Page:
Department of Curriculum and Instruction
The Bilingual/Bicultural Education (BBE) program provides expertise for students to become leaders in a field of growing importance. BBE students develop a critical perspective that allows them to advocate for bilingual educators, administrators, children, and families both in and outside the K-12 education system.
Working alongside faculty, BBE graduate students develop a knowledge base in research and practice in the areas of: language policy and bilinguals’ educational program development; second language acquisition; biliteracy; effective bilingual and ESL instructional practices; bilingual and ESL teacher preparation; and theories of immigration.
In addition, our thriving undergraduate Bilingual Teacher Certification program offers students extensive opportunities to experience research and theory in practice in the classroom.
Studies long-term relationships with Latinx bilingual students and teachers using arts-based biliteracy approaches to affirm and amplify silenced perspectives, build connections, and develop bilingualism and biculturalism.
Develops and evaluates interventions and assessments using technology to support the academic success of Latinx students and other students whose home language is not English.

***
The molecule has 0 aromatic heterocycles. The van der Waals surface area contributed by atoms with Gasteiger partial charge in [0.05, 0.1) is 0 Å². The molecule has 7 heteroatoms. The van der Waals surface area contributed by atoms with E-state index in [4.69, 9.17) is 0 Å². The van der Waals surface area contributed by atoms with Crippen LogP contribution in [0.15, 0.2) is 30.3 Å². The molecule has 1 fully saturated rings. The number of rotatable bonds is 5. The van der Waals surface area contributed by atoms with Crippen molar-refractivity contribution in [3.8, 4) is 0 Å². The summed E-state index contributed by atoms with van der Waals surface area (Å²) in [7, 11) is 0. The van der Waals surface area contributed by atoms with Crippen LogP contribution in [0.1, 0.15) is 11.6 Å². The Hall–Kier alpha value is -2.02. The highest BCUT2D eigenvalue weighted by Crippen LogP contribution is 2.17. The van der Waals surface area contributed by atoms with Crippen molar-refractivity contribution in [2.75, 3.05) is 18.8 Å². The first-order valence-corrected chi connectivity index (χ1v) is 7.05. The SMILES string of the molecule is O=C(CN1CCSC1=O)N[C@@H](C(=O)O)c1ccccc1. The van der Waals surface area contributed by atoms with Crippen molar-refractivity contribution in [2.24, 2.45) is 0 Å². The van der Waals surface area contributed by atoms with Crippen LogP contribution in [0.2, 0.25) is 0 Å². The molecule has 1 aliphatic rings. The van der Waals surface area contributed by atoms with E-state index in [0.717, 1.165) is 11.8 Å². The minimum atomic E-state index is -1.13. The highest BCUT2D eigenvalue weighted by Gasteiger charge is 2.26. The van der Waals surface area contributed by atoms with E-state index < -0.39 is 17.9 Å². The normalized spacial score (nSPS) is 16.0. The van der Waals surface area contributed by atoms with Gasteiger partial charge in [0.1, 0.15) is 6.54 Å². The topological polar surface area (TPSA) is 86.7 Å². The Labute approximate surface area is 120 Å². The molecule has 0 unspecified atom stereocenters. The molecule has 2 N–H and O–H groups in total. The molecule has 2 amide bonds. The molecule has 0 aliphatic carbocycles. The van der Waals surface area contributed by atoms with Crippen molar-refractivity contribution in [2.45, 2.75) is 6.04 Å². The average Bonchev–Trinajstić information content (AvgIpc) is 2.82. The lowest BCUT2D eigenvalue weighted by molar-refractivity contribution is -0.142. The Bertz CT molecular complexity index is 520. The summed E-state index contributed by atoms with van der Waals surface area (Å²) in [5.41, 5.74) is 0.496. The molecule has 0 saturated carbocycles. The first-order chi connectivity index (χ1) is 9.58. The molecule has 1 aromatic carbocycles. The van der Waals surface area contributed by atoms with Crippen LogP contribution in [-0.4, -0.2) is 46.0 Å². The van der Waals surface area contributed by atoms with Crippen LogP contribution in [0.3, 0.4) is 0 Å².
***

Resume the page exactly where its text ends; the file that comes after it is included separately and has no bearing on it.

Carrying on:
Focuses on language and cultural influences on teaching and learning mathematics, particularly equity issues involving Latinx students mathematical thinking, the simultaneous learning of English as a second language and math and preparing teachers ...
Examines the effects of state and federal policies on college access and completion outcomes for low-income and underrepresented populations including immigrant and English Learner students.
Examines ethnographic language and literacy practices in K-12 classrooms, specifically focusing on how Latinx critical race theory explains the relationship between heritage language and culture and the evolving identities of future teachers.
Interests also include critical race theory specifically Latinx critical race theory and multigenerational subtractive schooling experienced by a marginalized majority.
Examines the contributions of strengths-based approaches in literacy instruction with Spanish-speaking bilingual teacher candidates and in-service teachers in the U.S. and in Latin America.
Prepares students to become educators in bilingual and ESL education and mentors novice bilingual educators.